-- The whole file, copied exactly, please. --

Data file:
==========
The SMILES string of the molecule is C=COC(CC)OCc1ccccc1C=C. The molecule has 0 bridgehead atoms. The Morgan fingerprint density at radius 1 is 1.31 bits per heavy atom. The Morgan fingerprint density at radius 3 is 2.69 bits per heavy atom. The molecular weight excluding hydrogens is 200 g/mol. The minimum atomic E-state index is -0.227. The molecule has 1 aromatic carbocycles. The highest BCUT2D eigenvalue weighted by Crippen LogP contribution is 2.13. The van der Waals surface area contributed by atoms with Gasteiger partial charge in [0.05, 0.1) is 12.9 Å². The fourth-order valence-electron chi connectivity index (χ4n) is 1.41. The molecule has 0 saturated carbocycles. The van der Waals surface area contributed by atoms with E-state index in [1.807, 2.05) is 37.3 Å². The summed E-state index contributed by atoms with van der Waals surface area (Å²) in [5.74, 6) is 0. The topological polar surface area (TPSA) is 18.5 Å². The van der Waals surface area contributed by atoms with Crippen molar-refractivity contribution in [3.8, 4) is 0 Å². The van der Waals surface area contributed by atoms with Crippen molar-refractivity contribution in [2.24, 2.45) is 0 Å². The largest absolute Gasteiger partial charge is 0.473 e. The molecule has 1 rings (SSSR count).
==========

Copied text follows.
The SMILES string of the molecule is C=COC(CC)OCc1ccccc1C=C. The molecule has 0 bridgehead atoms. The Morgan fingerprint density at radius 1 is 1.31 bits per heavy atom. The Morgan fingerprint density at radius 3 is 2.69 bits per heavy atom. The molecular weight excluding hydrogens is 200 g/mol. The minimum atomic E-state index is -0.227. The molecule has 1 aromatic carbocycles. The highest BCUT2D eigenvalue weighted by Crippen LogP contribution is 2.13. The van der Waals surface area contributed by atoms with Gasteiger partial charge in [0.05, 0.1) is 12.9 Å². The fourth-order valence-electron chi connectivity index (χ4n) is 1.41. The molecule has 0 saturated carbocycles. The van der Waals surface area contributed by atoms with E-state index in [1.807, 2.05) is 37.3 Å². The summed E-state index contributed by atoms with van der Waals surface area (Å²) in [5.74, 6) is 0. The topological polar surface area (TPSA) is 18.5 Å². The van der Waals surface area contributed by atoms with Crippen molar-refractivity contribution in [3.8, 4) is 0 Å². The van der Waals surface area contributed by atoms with Crippen molar-refractivity contribution in [2.24, 2.45) is 0 Å². The largest absolute Gasteiger partial charge is 0.473 e. The molecule has 1 rings (SSSR count).